If your arch support is too firm, it won’t allow your foot to flatten at all (so stay away from shoes made for plantar fasciitis, even if their marketing says they’re good for both). This is why most people with flat feet opt for athletic shoes because they tend to have a spring-like feel to their arches. This does not mean you are limited to athletic shoes, but when you know you’ll be on your feet for extend periods of time they are usually your best bet for comfort and safety. Other non-tennis shoe options that are good include clogs and support sandals.

You’ll also need to decide if your foot is considered wide. Many people with flat feet tend to need wide-option shoes because their fallen arches have led to spread out toes. This is not something to be self-conscious about. Once you have comfortable, perfect-fitting shoes no one will be able to tell that your feet are wider than what is considered “normal”. The main thing is not to force yourself into narrow shoes that will ultimately give you bunions. Go for comfort and you can never go wrong

Now, we have to be realistic and agree that there are some shoes you should never wear if you have flat feet unless you find a way to incorporate appropriate insoles into them (see our article on insoles for flat feet). This includes flat shoes that don’t have any arch support like ballet flats, flip flops, and even most work boots. These shoes often lack any arch support, let alone the level of arch support that your feet need. Save yourself the trouble and stick with shoes that will support and even encourage your active lifestyle (but remember that doesn’t mean you’re limited to tennis shoes that look like they belong in a nursing home). That is the quick and easy guide to buying shoes for flat feet.

Once you have your shoes, they next key step is knowing when to throw them out (or donate them if they’re in good shape) and go for a new pair. This may seem wasteful, but once you’ve worn down the arch, the shoe will no longer serve a purpose for you. Most experts say this occurs around 250-400 miles. Now, if you aren’t one of those people who tracks their steps walked each day and whatnot, you can approximate this by averaging out how far you walk each day and marking in your calendar when approximately you should hit your limit.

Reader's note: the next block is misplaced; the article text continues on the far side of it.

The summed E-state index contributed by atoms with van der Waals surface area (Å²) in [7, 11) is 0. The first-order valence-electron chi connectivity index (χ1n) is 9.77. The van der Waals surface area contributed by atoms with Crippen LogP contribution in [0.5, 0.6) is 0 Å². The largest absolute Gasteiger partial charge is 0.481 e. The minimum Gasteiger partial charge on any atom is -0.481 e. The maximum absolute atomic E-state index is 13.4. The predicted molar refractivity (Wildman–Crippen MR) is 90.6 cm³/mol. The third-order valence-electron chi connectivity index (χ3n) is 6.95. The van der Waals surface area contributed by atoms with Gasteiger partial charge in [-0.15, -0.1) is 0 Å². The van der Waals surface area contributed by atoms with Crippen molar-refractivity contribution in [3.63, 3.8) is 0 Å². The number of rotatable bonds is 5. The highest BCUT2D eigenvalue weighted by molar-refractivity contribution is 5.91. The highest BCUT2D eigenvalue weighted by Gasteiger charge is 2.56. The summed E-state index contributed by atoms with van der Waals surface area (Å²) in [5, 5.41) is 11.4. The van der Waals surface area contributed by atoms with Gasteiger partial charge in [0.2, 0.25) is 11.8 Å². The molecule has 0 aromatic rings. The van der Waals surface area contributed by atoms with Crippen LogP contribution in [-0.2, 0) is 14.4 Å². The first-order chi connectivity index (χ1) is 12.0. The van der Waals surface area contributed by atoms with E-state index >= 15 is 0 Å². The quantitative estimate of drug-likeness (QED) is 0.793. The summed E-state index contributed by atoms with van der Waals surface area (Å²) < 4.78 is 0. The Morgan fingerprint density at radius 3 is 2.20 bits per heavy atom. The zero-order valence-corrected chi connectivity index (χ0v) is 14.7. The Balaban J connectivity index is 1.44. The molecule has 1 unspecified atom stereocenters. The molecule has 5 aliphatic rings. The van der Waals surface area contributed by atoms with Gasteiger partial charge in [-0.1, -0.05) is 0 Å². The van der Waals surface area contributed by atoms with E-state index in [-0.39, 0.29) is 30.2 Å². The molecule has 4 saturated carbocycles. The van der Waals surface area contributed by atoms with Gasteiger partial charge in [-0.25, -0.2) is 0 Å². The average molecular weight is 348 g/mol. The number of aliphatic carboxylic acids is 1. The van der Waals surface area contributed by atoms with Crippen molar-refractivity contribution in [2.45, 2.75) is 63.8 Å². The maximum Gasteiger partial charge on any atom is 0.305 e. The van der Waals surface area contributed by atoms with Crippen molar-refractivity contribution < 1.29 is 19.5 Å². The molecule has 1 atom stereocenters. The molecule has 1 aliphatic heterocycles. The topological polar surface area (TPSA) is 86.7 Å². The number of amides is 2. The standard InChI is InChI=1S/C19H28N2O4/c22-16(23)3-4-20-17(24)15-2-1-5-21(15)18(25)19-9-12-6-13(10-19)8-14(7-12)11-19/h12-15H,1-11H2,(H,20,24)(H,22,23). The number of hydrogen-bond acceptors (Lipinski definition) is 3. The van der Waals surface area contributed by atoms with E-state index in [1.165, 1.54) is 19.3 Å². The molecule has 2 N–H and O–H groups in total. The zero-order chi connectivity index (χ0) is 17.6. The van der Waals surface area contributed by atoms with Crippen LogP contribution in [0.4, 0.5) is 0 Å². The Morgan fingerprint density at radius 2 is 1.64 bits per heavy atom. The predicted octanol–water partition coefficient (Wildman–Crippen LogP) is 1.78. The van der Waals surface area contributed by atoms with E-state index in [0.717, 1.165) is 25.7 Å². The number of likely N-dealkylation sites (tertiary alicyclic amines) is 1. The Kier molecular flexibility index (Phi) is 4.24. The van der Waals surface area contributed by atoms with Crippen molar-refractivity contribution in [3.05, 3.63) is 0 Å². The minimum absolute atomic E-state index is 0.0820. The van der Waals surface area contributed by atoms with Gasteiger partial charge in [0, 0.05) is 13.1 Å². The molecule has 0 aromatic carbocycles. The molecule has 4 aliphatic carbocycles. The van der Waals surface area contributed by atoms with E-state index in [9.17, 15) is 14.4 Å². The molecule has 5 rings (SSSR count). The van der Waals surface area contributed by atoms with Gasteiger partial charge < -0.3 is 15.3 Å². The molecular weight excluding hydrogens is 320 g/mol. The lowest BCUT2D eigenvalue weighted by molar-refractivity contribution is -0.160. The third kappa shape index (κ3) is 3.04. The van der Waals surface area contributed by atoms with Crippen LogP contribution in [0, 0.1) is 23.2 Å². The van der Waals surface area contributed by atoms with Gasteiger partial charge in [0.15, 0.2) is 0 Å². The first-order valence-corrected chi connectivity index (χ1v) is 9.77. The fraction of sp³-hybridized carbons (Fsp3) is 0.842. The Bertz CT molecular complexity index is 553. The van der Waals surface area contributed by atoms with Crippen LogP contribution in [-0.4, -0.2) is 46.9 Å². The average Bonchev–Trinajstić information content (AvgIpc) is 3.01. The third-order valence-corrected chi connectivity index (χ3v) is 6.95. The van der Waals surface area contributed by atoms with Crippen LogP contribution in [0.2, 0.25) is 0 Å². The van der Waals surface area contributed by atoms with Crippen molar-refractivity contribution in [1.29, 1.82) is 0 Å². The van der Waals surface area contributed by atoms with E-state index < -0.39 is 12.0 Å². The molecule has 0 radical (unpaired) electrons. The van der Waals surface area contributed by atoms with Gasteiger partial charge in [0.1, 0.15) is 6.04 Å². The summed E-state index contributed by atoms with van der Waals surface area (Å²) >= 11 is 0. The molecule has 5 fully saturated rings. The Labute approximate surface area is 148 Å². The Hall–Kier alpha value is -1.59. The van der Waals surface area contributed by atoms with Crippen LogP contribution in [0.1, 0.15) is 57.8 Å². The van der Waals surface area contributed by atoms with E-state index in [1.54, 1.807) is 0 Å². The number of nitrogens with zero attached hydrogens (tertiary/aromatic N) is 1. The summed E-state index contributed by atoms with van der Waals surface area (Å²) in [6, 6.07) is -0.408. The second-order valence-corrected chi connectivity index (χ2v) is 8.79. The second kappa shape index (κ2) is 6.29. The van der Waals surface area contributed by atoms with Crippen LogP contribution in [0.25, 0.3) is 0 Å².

Stay closer to 250 miles, just to be safe. So why throw them out? Can’t you just buy a high-quality shoe and keep it longer? No, sadly it’s not an issue of quality. Your arch needs a movable arch that still is firm yet padded and comfortable. By these virtues along, your arch support will need to be made of material that will eventually break down.

If you really like a particular brand or pair of shoes, there is nothing stopping you from buying the exact same pair. In fact, if you find a shoe that really works for you, we encourage you to buy multiple pairs if your budget can tolerate it. This way you’ll never have to worry or sacrifice your feet just because you’re in the process of finding a new pair to wear.

Having flat feet can be irritating and time consuming. Don’t let it change how you live. Instead, follow this easy guide to find the shoes that will allow you to do what you want to do. Take control with this simple guide and don’t feel limited to typical athletic shoes. Your feet can be both stylish and comfortable. Now get out there and do some (educated) shopping!

References
1. Dunham, D. (2013). Best Shoes for Flat Feet. Retrieved from http://www.livestrong.com/article/23491-shoes-flat-feet/
2. Queen, R. M., Mall, N. A., Nunley, J. A., & Chuckpaiwong, B. (2009). Differences in plantar loading between flat and normal feet during different athletic tasks. Gait and Posture, 29(4), 582-586. Retrieved from http://www.gaitposture.com/article/S0966-6362(08)00414-1/abstract
3. Staheli, L. T. (1999). Planovalgus foot deformity: Current status. Journal of the American Podiatric Medical Association, 89(2), 94-99. Retrieved from http://www.japmaonline.org/doi/abs/10.7547/87507315-89-2-94
4. WebMD. (2016). What are fallen arches? Retrieved from http://www.webmd.com/pain-management/what-are-fallen-arches


About the Author John Campbell

As an athlete, John has suffered from plantar fasciitis and toenail fungus multiple times throughout his life. Having picked up some extensive knowledge on dealing with these and other foot health conditions, John has decided to bring more transparency and knowledge to the ofter considered un-popular niche of foot health.